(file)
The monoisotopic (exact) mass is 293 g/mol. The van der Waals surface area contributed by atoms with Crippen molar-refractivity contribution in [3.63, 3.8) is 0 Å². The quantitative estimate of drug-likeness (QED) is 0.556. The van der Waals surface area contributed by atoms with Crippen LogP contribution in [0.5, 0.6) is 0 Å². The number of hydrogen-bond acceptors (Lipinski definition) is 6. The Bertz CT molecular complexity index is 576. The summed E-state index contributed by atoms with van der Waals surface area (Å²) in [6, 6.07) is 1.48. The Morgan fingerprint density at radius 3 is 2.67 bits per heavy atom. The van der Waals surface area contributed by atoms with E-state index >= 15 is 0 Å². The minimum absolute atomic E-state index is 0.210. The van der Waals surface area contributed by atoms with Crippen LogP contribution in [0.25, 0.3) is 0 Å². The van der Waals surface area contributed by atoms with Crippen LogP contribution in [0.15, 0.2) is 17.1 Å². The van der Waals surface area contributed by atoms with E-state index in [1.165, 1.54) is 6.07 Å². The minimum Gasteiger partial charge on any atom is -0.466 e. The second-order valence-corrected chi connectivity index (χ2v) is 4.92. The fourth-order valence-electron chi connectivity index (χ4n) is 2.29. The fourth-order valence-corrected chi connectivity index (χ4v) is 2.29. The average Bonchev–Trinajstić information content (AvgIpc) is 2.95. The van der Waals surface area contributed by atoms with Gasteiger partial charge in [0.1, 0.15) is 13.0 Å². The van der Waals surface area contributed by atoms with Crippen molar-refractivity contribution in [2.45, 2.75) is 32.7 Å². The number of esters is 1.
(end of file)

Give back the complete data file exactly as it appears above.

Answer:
The monoisotopic (exact) mass is 293 g/mol. The van der Waals surface area contributed by atoms with Crippen molar-refractivity contribution in [3.63, 3.8) is 0 Å². The quantitative estimate of drug-likeness (QED) is 0.556. The van der Waals surface area contributed by atoms with Crippen LogP contribution in [0.5, 0.6) is 0 Å². The number of hydrogen-bond acceptors (Lipinski definition) is 6. The Bertz CT molecular complexity index is 576. The summed E-state index contributed by atoms with van der Waals surface area (Å²) in [6, 6.07) is 1.48. The Morgan fingerprint density at radius 3 is 2.67 bits per heavy atom. The van der Waals surface area contributed by atoms with E-state index >= 15 is 0 Å². The minimum absolute atomic E-state index is 0.210. The van der Waals surface area contributed by atoms with Crippen LogP contribution in [0.25, 0.3) is 0 Å². The van der Waals surface area contributed by atoms with Crippen LogP contribution in [0.15, 0.2) is 17.1 Å². The van der Waals surface area contributed by atoms with E-state index in [1.165, 1.54) is 6.07 Å². The minimum Gasteiger partial charge on any atom is -0.466 e. The second-order valence-corrected chi connectivity index (χ2v) is 4.92. The fourth-order valence-electron chi connectivity index (χ4n) is 2.29. The fourth-order valence-corrected chi connectivity index (χ4v) is 2.29. The average Bonchev–Trinajstić information content (AvgIpc) is 2.95. The van der Waals surface area contributed by atoms with Gasteiger partial charge in [0.1, 0.15) is 13.0 Å². The van der Waals surface area contributed by atoms with Crippen molar-refractivity contribution in [2.45, 2.75) is 32.7 Å². The number of esters is 1.